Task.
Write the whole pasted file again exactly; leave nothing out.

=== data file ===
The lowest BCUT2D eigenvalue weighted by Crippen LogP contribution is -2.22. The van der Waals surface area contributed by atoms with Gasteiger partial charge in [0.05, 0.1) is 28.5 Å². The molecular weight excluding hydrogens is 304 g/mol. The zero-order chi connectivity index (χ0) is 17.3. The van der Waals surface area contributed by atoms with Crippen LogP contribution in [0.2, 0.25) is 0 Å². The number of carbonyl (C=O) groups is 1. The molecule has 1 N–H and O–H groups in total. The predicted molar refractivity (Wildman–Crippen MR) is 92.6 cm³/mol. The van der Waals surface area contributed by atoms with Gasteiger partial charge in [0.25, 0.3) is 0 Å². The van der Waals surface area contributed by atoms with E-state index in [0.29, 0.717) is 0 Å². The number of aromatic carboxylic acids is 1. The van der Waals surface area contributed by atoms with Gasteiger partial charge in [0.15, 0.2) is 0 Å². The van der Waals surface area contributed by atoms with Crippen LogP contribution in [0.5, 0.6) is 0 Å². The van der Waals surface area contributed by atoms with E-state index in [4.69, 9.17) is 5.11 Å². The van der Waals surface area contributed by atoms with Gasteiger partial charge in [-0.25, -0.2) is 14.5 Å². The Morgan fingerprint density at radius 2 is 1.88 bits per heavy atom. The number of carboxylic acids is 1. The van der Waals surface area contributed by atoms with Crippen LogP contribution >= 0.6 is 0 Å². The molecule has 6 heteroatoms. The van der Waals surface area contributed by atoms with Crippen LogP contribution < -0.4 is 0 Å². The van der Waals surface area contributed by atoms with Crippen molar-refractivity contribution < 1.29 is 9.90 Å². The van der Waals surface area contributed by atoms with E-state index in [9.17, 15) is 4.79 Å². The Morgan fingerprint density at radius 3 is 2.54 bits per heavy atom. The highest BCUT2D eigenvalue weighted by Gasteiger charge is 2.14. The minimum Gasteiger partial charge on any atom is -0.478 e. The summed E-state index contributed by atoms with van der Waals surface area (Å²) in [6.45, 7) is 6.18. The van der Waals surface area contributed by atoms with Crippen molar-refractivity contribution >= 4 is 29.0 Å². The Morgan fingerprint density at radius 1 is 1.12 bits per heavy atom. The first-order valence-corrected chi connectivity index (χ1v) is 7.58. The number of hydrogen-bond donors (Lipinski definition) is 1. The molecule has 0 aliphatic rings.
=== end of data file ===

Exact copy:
The lowest BCUT2D eigenvalue weighted by Crippen LogP contribution is -2.22. The van der Waals surface area contributed by atoms with Gasteiger partial charge in [0.05, 0.1) is 28.5 Å². The molecular weight excluding hydrogens is 304 g/mol. The zero-order chi connectivity index (χ0) is 17.3. The van der Waals surface area contributed by atoms with Crippen LogP contribution in [0.2, 0.25) is 0 Å². The number of carbonyl (C=O) groups is 1. The molecule has 1 N–H and O–H groups in total. The predicted molar refractivity (Wildman–Crippen MR) is 92.6 cm³/mol. The van der Waals surface area contributed by atoms with Gasteiger partial charge in [0.25, 0.3) is 0 Å². The van der Waals surface area contributed by atoms with E-state index in [0.29, 0.717) is 0 Å². The number of aromatic carboxylic acids is 1. The van der Waals surface area contributed by atoms with Gasteiger partial charge in [0.15, 0.2) is 0 Å². The van der Waals surface area contributed by atoms with Crippen LogP contribution in [0.5, 0.6) is 0 Å². The van der Waals surface area contributed by atoms with E-state index in [4.69, 9.17) is 5.11 Å². The van der Waals surface area contributed by atoms with Gasteiger partial charge in [-0.25, -0.2) is 14.5 Å². The Morgan fingerprint density at radius 2 is 1.88 bits per heavy atom. The number of carboxylic acids is 1. The van der Waals surface area contributed by atoms with Crippen LogP contribution >= 0.6 is 0 Å². The molecule has 6 heteroatoms. The van der Waals surface area contributed by atoms with Crippen LogP contribution < -0.4 is 0 Å². The van der Waals surface area contributed by atoms with Crippen molar-refractivity contribution < 1.29 is 9.90 Å². The van der Waals surface area contributed by atoms with E-state index in [9.17, 15) is 4.79 Å². The Morgan fingerprint density at radius 3 is 2.54 bits per heavy atom. The highest BCUT2D eigenvalue weighted by Gasteiger charge is 2.14. The minimum Gasteiger partial charge on any atom is -0.478 e. The summed E-state index contributed by atoms with van der Waals surface area (Å²) in [6.45, 7) is 6.18. The van der Waals surface area contributed by atoms with Crippen molar-refractivity contribution >= 4 is 29.0 Å². The Morgan fingerprint density at radius 1 is 1.12 bits per heavy atom. The first-order valence-corrected chi connectivity index (χ1v) is 7.58. The number of hydrogen-bond donors (Lipinski definition) is 1. The molecule has 0 aliphatic rings.